Day 10: Tayport to Balmerino (9 Miles)
Total Distance Walked: 104 Miles
13th September 2014
I’d shuffled into Tayport on Day 7 thoroughly soaked after a day of walking in the rain. I’d since enjoyed a week at home on the Black Isle and also completed the section of the Fife Coastal Path between Kingsbarns and Guardbridge. It was lovely to be back in Tayport in warm, sunny weather. I also had some company! My parents joined me on Day 1 of my Fife Coastal Path adventure on the first five miles between Kincardine and Low Valleyfield. After 91 miles of walking solo, I had the pleasure of their company again when they walked with me on the eight mile stretch from Tayport to Balmerino. With over 80% of the long distance route already completed and on the penultimate day of the trek, I was really starting to feel that I was on the home straight.
I couldn’t figure out a practical way of returning to our starting point by public transport and so we’d driven through Fife in convoy and left my car in Balmerino, before driving on to Tayport. After eating our picnic at Tayport harbour, we made a start on the Firth of Tay section of the path. We followed the disused railway line, passed old lighthouses and recalled day trips and weekends spent in Broughty Ferry, Carnoustie, Monifieth and Dundee, all visible on the other side of the Tay.
Before long we arrived at the Tay Road Bridge. The bridge was built in 1966 and links Fife with Dundee to the north. We paused to read an interpretation panel. For years I’ve known that the River Tay is the longest river in Scotland, but until now I hadn’t quite grasped its length. It is 117 miles long – the same length as the Fife Coastal Path! I’m terrible at remembering figures but this one will definitely stick in my mind.
We walked under the road bridge into Newport and stopped at the pier to read about the ferries which once operated on the Tay. Back in the day, four ferry services linked Balmerino, Woodhaven, Newport and Tayport with Dundee and Broughty Ferry to the north. The last sailing between Newport and Dundee took place on 18th August 1966, following the opening of the road bridge earlier that day. As I write this, I’m reflecting on various road bridges up and down the country – Forth, Kessock, Skye, Kylesku, Ballachulish (to name only a few) – and how their construction must have transformed the communities living near them. I’m thinking back to the construction of the Skye Bridge in 1995. I love the convenience of being able to nip over to Skye nowadays but the loss of the ferries has robbed Kyle of Lochalsh and Kyleakin of something magical. It must have been the same here, at Newport, back in the mid ’60s.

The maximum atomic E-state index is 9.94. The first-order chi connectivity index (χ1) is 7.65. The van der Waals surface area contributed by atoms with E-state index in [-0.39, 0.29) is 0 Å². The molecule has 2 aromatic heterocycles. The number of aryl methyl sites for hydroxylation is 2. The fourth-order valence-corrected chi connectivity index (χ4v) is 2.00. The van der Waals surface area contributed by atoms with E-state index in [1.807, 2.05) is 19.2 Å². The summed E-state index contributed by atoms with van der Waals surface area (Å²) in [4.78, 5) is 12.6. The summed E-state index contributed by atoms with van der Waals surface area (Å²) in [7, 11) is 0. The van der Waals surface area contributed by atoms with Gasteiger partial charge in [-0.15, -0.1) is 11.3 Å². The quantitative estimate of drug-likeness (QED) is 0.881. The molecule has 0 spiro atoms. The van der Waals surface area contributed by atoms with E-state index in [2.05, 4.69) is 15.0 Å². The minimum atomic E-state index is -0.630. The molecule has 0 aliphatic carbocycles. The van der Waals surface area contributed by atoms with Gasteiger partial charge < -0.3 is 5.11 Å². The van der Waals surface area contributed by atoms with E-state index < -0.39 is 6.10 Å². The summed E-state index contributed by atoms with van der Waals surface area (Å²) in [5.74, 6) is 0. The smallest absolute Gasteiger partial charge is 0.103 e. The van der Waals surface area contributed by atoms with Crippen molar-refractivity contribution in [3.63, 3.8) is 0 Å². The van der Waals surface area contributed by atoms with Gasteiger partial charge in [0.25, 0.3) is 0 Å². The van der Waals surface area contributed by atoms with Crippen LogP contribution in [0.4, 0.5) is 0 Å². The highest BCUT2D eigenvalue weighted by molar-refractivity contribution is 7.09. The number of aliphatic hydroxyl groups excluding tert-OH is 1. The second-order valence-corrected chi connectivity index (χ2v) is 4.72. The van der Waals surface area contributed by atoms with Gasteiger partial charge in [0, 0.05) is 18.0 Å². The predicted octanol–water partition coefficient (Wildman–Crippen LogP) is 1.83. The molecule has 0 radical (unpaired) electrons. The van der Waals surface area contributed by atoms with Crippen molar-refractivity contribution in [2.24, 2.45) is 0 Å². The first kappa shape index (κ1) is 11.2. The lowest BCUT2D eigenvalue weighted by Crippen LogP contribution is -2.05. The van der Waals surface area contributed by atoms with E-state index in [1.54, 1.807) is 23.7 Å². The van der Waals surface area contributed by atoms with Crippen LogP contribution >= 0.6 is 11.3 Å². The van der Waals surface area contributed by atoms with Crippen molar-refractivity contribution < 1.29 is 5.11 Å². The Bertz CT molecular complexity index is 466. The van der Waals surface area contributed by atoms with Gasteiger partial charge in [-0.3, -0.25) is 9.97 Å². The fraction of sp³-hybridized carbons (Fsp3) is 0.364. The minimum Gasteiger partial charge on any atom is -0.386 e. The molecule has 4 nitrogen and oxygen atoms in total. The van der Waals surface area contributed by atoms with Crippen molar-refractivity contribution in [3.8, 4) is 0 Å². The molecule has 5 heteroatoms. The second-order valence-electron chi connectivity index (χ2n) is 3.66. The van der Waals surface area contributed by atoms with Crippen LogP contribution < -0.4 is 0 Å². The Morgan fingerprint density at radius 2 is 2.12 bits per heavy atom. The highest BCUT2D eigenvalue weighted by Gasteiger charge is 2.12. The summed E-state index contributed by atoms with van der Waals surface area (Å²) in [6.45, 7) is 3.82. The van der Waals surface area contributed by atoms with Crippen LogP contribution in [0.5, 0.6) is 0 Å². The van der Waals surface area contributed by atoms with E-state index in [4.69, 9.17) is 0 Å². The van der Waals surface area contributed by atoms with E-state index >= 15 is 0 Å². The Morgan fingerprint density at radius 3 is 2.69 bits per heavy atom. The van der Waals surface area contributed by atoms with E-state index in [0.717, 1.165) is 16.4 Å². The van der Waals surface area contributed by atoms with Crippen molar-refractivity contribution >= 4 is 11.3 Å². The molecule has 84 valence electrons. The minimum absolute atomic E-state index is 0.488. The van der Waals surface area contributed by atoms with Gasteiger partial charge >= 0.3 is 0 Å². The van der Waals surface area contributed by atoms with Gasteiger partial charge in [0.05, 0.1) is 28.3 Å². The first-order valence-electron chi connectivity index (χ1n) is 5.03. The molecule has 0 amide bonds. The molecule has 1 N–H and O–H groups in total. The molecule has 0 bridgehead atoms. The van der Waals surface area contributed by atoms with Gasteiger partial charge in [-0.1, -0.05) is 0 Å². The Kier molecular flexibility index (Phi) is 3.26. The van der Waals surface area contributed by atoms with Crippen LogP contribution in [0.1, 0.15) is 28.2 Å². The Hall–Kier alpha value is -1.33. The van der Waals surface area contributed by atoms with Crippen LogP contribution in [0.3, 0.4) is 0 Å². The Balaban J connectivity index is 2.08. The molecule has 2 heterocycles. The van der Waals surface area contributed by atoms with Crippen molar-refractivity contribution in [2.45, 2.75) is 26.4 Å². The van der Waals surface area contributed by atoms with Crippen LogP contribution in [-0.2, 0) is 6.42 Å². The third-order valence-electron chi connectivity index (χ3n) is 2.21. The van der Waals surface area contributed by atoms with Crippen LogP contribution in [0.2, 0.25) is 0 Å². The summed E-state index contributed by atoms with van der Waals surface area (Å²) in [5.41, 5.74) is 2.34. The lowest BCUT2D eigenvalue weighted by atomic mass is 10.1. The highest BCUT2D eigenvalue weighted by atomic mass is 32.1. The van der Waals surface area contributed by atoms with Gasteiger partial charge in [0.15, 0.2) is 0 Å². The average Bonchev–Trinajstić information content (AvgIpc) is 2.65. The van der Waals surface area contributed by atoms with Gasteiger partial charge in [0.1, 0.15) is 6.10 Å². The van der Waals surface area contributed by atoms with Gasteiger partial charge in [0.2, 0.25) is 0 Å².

I arrived at the Tay Bridge with 100 miles under my belt. This structure isn’t hugely inspiring but the stumps of the old railway bridge have always captured my imagination. I have fond memories of my dad reading to me when I was a child; not just Enid Blyton but also non-fiction, in particular a book about disasters! One such disaster was that of the Tay Bridge. In a violent storm on 28th December 1879, the high girders of the original Tay Bridge – designed by Thomas Bouch – fell into the icy waters of the Tay below, taking the Burntisland to Dundee train with it and claiming the lives of everyone on board.
Memorials to the victims have been erected on both sides of the firth, at Wormit and Dundee. As they say, every cloud has a silver lining – the hopelessly inadequate single track bridge was replaced with William Henry Barlow’s twin track bridge in 1887 and Thomas Bouch’s ghastly design for the Forth Bridge was scrapped in favour of Sir John Fowler and Sir Benjamin Baker’s magnificent, indestructible cantilever structure which has recently been designated Scotland’s sixth UNESCO World Heritage Site.
Moving on from the memorial at Wormit Bay, the Fife Coastal Path enters woodland and climbs above the shoreline in the direction of Balmerino. It’s funny to think that this quiet little hamlet once had a ferry service to Dundee.
My car sat waiting for me outside the ruins of Balmerino Abbey. The abbey was founded in 1229 by a band of Cistercian monks from Melrose and was overthrown by Protestant reformers in 1559. The ruins are overlooked by a Sweet Chestnut tree (visible in the photograph below) which is over 400 years old – it certainly puts your sense of time into perspective.
10 days and 104 miles done; 1 day and 13 miles to go! Please leave a comment and vote for your favourite photograph from Day 10 in the poll below. Also, it’s not too late to sponsor me on my JustGiving page!